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Case Study :Hip Pain after Cycling (30-year-old Female, Educator)


I've been riding a road bike as a hobby for several years.

On weekends, I do long-distance training and have recently started joining races. About two weeks ago, I began to feel gradual pain in the front of my hip joint after cycling.

The pain didn't go away, so I visited an orthopedic surgeon who advised me to avoid intense exercise because the pain was due to a shallow hip joint. There was no specific treatment, and he mentioned dealing with the pain if the hip joint dislocates.

Since then, the hip pain has stayed the same, and walking still feels uncomfortable and challenging.

I still want to continue riding my road bike, so I hope to properly heal my hip joint if possible.


Main Symptoms of Individual C

  • Pain in the front of the right hip joint after cycling.

  • Sensation of catching in the front of the right hip joint while cycling.

  • Beginning to experience lower back pain.

  • The pain has been consistently at the same intensity.


Treatment Progress After Sessions:

  • First session: In chiropractic treatment, adjustments were made to the movement of the pelvis, hip joint, and muscle balance.

  • Second session: Continued the adjustments from the first session. The intensity and frequency of hip joint pain decreased by about 30% compared to the previous session.

  • Third session: Conducted treatment to improve the balance and range of motion of the lower body, including below the knee. The pain still appeared after exercise, but it became less bothersome in daily activities.

  • Fifth session: As the symptoms had improved before the start of treatment, the treatment was concluded for the time being.

Subsequently, while continuing road cycling, the individual has been coming in for treatment approximately once a month to manage their condition.



Comments from the Chiropractor

Actually, there has been a sense of discomfort in the hip joint since around middle school, and the pain would come and go repeatedly.


The hospital's diagnosis mentioned that the hip joint "fits shallowly," although this was not considered to have a direct relationship with the current symptoms. *It does not mean a good fit of the joint.


One major reason is believed to be the "waves" in how the pain was perceived in terms of timing and intensity.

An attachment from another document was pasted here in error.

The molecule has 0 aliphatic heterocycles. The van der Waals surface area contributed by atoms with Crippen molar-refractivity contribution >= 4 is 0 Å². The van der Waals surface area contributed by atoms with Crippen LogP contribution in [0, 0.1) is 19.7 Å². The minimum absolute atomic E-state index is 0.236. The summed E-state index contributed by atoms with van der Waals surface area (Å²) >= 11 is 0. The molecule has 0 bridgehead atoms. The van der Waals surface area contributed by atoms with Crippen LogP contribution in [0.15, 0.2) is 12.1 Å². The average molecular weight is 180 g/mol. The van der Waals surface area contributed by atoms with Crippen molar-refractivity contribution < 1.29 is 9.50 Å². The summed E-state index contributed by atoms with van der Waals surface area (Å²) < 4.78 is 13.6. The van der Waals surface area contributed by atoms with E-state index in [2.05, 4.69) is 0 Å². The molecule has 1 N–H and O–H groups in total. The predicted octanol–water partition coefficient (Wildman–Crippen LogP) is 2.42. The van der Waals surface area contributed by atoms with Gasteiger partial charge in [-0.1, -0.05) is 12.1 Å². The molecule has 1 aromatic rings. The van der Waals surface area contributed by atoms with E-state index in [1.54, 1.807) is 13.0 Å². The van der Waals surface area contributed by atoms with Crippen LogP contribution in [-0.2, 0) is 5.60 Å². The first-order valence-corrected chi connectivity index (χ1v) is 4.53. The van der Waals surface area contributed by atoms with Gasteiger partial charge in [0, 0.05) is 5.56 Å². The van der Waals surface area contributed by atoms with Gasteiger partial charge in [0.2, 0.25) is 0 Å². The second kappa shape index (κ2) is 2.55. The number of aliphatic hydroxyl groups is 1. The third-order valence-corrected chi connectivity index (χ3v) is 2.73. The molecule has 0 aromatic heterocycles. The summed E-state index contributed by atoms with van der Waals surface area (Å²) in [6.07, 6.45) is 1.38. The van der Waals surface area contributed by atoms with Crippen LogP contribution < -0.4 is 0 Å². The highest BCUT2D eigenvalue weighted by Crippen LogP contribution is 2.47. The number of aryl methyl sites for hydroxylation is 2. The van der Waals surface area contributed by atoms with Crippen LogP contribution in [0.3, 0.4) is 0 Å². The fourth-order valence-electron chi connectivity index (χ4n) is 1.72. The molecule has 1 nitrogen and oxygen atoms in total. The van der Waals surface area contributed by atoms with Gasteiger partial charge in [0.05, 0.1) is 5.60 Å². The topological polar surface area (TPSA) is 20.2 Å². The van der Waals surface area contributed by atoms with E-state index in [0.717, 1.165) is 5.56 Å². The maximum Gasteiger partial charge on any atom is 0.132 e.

While the shape of the joint is considered to be consistently shallow, in C-san's case, symptoms occurred after specific movements or exercises.


Given this, it was thought that by adjusting the muscles and movements involved during such actions, we could aim for an improvement in symptoms.


With each subsequent treatment, C-san was able to move the hip joint without pain, and the condition became more stable.



▼ AC Chiropractic Recommended: "Starting Lower Back Pain Care with Just One Tennis Ball"

In this section, we introduce a simple and effective lower back pain care routine using just one tennis ball, recommended by AC Chiropractic.

I'll now share with C-san two self-care methods that were recommended for practice.

The first method addresses the often-related pain in the front side of the hip joint, which is actually connected to the muscles in the buttocks.


The front side of the hip joint and the buttocks have an antagonistic (opposing) relationship, carefully maintaining a delicate balance with each other.


Let's start by using a tennis ball to soften the muscles in the buttocks, making it easier to move the hip joint.



▼ Psoas Major Muscle Stretch (Psoas Stretch)

Next, let's talk about a stretch for the psoas major muscle, also known as "chouyoukin" in Japanese.

The second self-care method is a stretch for the psoas major muscle .


This muscle is located on the front side of the hip joint. The position while cycling, as well as prolonged periods of sitting, can unintentionally cause this muscle to tense up. This tension can lead to difficulty moving the hip joint, pain, and increased strain on the lower back.


Given that it's a major muscle, holding the stretch for about 30 seconds to 1 minute in a slow, gentle manner is effective.


It's crucial to engage both the buttocks and the psoas major muscle, so please try this stretch and incorporate it into your routine.




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